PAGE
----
Cambria’s seven-day average for new cases was 194, while Blair’s was 155.
5. AASD high
The Altoona Area School District’s new high school building was expected to be completed for the 2020-21 school year, but its opening was delayed.
Workers broke ground in 2018 for the $88 million project, which included a new B building and renovations to the A building.
The original completion date for the A and B buildings was June 20, but contractors lost about eight weeks of construction time due to the COVID-19 pandemic.
In July, Superintendent Charles Prijatelj said in spite of lost time, the school was scheduled to be completed by Aug. 31 deadline, but a decision was made to start the year virtually.
Upperclassmen were scheduled to have their first classes in the building the week of Nov. 9.
The district received its occupancy in mid-October, but it was waiting on several small items that were delayed because of the pandemic. Work continues on the expansion of the bridge.
Students in grades six through 12 began the school year in a virtual model and participated in a virtual model for the first marking period. Students returned to a hybrid, in-person model beginning Nov. 12 and 13.
As a result of the increased transmission rate in Blair County, on Nov. 24 the school board approved the shift to a full-time remote learning model beginning Dec. 1 and continuing through Feb. 1.
6. Elections in Pennsylvania
The 2020 presidential election in Pennsylvania was different from other years.
In previous elections, mailed ballots were accepted only from absentee voters, defined as those who would be outside their municipality on Election Day and those with an illness or disability keeping them from voting in person. While those reasons were still valid for requesting absentee ballots, others electing to vote by mail did not need to have an excuse. Allowing voters to submit mailed ballots for any reason was part of Act 77 of 2019, the most significant change to the state Elections Code in 80 years.
In February, the state introduced a website to start taking online applications for mailed ballots.
On March 25, Pennsylvania lawmakers voted to delay the state’s primary election by five weeks to June 2 because of the spreading COVID-19 pandemic.
In May, the Blair County election’s board authorized temporary polling place locations and consolidations because of the pandemic. In some cases, polls were changed because previous locations were unavailable. In other cases, polls were consolidated based on the amount of staff available.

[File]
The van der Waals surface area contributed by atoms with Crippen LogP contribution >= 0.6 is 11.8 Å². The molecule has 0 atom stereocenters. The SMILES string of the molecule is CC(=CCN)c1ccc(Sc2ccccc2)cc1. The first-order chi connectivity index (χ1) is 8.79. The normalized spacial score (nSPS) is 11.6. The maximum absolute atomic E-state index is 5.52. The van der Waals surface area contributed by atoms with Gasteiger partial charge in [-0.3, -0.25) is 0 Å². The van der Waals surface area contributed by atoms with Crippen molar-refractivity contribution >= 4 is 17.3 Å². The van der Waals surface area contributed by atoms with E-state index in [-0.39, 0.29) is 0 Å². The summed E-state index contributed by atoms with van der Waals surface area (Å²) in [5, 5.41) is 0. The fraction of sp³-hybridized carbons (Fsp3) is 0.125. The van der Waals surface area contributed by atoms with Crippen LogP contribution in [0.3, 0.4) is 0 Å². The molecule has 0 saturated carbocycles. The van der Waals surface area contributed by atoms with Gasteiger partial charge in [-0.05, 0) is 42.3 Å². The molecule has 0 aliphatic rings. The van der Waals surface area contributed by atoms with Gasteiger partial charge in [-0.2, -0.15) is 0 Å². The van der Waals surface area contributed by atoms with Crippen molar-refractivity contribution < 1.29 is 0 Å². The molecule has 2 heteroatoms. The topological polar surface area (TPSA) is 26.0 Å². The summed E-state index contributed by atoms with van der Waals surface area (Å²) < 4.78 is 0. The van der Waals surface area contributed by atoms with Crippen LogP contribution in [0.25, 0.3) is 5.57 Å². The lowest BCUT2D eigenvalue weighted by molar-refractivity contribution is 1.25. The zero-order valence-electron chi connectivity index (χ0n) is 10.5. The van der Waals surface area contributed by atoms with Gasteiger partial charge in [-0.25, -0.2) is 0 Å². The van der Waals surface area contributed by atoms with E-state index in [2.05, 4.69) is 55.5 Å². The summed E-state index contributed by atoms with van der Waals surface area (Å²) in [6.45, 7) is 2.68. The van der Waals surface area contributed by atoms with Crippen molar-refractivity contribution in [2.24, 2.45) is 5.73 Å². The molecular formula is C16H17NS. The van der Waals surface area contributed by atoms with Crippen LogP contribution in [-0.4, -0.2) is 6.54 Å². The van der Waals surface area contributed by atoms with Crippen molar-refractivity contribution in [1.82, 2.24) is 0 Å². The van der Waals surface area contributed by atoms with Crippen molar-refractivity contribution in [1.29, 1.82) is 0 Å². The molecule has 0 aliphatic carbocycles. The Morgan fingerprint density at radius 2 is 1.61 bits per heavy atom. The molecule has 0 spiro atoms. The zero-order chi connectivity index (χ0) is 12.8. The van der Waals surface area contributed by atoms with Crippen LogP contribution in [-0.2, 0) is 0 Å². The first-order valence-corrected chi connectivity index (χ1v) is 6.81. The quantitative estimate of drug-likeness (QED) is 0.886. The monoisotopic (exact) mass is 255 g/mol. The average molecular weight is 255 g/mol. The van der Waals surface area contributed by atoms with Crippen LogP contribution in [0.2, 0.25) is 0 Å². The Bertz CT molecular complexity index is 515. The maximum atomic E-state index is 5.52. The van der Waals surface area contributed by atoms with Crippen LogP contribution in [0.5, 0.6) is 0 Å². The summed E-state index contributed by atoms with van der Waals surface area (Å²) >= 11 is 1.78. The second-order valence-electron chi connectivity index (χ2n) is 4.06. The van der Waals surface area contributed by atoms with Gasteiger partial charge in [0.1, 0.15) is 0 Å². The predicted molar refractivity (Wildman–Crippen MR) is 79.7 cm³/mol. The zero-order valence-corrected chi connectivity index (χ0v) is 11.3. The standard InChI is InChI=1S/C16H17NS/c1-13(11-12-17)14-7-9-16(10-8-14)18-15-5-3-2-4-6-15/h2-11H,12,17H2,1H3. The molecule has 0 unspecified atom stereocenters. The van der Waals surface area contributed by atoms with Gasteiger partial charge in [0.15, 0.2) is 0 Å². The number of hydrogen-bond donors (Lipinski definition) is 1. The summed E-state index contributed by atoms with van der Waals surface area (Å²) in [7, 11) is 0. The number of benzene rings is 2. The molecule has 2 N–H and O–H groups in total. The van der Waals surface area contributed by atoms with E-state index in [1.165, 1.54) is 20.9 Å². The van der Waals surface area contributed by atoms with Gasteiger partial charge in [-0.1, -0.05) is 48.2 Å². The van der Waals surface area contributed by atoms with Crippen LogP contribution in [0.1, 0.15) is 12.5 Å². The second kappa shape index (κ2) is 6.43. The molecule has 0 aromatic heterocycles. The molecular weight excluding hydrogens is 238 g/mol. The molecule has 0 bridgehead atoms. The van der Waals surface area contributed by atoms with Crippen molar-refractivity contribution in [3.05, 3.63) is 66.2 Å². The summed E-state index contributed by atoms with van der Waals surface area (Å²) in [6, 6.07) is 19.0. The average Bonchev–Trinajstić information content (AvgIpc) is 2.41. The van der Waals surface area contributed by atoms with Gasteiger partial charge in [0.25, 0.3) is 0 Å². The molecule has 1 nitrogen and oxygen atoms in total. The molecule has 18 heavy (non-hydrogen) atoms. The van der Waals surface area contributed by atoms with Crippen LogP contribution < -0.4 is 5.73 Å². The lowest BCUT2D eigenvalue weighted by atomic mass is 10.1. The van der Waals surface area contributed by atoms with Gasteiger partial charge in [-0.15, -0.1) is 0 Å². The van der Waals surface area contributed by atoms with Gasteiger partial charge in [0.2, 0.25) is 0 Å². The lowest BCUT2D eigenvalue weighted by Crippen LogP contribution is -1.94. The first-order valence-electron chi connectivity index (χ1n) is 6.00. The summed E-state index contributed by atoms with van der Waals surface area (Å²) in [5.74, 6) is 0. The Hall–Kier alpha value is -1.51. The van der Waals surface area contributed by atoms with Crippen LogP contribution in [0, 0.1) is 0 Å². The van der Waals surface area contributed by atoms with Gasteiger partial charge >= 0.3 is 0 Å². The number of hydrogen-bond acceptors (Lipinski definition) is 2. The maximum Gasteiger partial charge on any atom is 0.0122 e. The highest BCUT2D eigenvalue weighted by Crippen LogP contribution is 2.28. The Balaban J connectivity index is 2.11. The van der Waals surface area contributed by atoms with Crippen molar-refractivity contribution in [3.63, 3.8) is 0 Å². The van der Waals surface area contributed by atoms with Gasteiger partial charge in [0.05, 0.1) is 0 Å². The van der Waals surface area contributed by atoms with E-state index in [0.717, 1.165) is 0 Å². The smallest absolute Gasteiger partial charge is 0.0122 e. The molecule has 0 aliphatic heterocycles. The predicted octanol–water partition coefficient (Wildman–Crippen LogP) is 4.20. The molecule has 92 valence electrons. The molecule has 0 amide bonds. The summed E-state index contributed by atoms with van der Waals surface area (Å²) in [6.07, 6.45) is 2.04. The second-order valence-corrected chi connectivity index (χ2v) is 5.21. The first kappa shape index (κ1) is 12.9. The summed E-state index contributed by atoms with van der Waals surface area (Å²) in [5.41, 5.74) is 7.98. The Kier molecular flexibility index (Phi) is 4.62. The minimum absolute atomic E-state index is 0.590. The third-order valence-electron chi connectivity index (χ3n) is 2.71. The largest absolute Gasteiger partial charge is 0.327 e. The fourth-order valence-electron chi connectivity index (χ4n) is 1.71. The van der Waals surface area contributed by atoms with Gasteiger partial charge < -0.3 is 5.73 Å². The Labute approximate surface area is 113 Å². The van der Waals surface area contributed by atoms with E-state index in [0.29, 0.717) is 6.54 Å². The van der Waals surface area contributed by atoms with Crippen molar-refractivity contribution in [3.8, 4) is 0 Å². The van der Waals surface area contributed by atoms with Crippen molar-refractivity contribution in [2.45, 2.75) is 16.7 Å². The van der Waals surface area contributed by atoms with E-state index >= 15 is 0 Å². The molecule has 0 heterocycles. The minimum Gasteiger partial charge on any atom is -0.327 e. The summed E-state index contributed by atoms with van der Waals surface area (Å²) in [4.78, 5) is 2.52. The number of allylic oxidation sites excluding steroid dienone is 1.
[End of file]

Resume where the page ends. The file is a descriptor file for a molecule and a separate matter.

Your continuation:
Thousands took advantage of the mail-in option for voting in the primary election. Across the state, more than 1.8 million voters had applied for mail-in or absentee ballots, smashing expectations by state officials for the debut of the new state law expanding access to mail-in balloting. Blair County voters had submitted 8,100 absentee and mail-in ballots prior to the primary election.
7. Damon ‘Fat Cat’ Devine sentenced
In February, a 43-year-old Johnstown man was sentenced to 21.5 to 43 years in jail for his role at the top of a drug-trafficking organization that sold a deadly form of heroin in Blair and Cambria counties in 2016 and early 2017.
Judge Daniel J. Milliron imposed sentences on Damon “Fat Cat” Devine who was convicted in December 2019 of multiple drug-trafficking offenses, then convicted in January of assaulting a fellow defendant at a district magistrate’s office.
Milliron said he based the sentence on Devine’s convictions, the amount of heroin and cocaine sold, the complexity and size of the organization and its threat to the community.
Devine’s organization involved about 15 associates, including those who testified at his December trial about the amount of heroin and cocaine they were selling, which included heroin that was packaged inside bags with a dragon stamp.
It was the sale of that heroin, leading to overdoses and deaths, which prompted investigators to start looking for the source and ask for a grand jury to aid their investigation.
That investigation culminated on Feb. 13, 2017, outside the Motel 6 in Altoona, where Devine and then-girlfriend, Jasmine McGowan, showed up to deliver $7,000 worth of heroin to Richard Govier, who had been selling Dragon heroin in Altoona. McGowan advised police where they could find more than 10,000 packets of heroin in the Johnstown residence that she and Devine shared.
8. Trump visits
As in 2016, Donald Trump made a campaign visit to Blair County.